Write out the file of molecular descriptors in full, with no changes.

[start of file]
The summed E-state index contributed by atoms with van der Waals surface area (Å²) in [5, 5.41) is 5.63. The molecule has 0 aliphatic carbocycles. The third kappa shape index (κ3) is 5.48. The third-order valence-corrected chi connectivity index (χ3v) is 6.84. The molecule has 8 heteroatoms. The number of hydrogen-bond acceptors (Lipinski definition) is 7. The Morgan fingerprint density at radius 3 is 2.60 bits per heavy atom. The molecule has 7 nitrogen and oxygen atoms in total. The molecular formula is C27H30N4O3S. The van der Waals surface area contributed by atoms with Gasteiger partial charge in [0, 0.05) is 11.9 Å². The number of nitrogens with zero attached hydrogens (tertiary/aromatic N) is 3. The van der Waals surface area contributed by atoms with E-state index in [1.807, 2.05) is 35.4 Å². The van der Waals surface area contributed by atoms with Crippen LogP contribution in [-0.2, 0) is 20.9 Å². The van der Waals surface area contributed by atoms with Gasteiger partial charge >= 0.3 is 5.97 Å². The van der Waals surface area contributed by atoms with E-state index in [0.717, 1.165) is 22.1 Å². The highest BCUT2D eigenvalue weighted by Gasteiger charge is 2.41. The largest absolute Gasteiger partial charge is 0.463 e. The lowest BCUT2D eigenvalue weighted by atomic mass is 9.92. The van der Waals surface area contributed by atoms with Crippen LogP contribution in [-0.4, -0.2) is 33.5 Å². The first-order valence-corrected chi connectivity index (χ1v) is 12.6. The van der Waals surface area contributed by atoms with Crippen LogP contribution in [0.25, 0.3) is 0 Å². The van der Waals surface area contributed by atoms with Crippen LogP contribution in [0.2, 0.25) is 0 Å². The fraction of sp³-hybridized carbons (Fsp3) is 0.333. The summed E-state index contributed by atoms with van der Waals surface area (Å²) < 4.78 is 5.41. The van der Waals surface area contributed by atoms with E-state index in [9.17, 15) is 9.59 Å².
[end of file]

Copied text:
The summed E-state index contributed by atoms with van der Waals surface area (Å²) in [5, 5.41) is 5.63. The molecule has 0 aliphatic carbocycles. The third kappa shape index (κ3) is 5.48. The third-order valence-corrected chi connectivity index (χ3v) is 6.84. The molecule has 8 heteroatoms. The number of hydrogen-bond acceptors (Lipinski definition) is 7. The Morgan fingerprint density at radius 3 is 2.60 bits per heavy atom. The molecule has 7 nitrogen and oxygen atoms in total. The molecular formula is C27H30N4O3S. The van der Waals surface area contributed by atoms with Gasteiger partial charge in [0, 0.05) is 11.9 Å². The number of nitrogens with zero attached hydrogens (tertiary/aromatic N) is 3. The van der Waals surface area contributed by atoms with E-state index in [1.807, 2.05) is 35.4 Å². The van der Waals surface area contributed by atoms with Crippen LogP contribution in [-0.2, 0) is 20.9 Å². The van der Waals surface area contributed by atoms with Gasteiger partial charge >= 0.3 is 5.97 Å². The van der Waals surface area contributed by atoms with E-state index in [0.717, 1.165) is 22.1 Å². The highest BCUT2D eigenvalue weighted by Gasteiger charge is 2.41. The largest absolute Gasteiger partial charge is 0.463 e. The lowest BCUT2D eigenvalue weighted by atomic mass is 9.92. The van der Waals surface area contributed by atoms with Crippen LogP contribution in [-0.4, -0.2) is 33.5 Å². The first-order valence-corrected chi connectivity index (χ1v) is 12.6. The van der Waals surface area contributed by atoms with Crippen LogP contribution in [0.25, 0.3) is 0 Å². The van der Waals surface area contributed by atoms with Crippen LogP contribution in [0.2, 0.25) is 0 Å². The fraction of sp³-hybridized carbons (Fsp3) is 0.333. The summed E-state index contributed by atoms with van der Waals surface area (Å²) < 4.78 is 5.41. The van der Waals surface area contributed by atoms with E-state index in [9.17, 15) is 9.59 Å².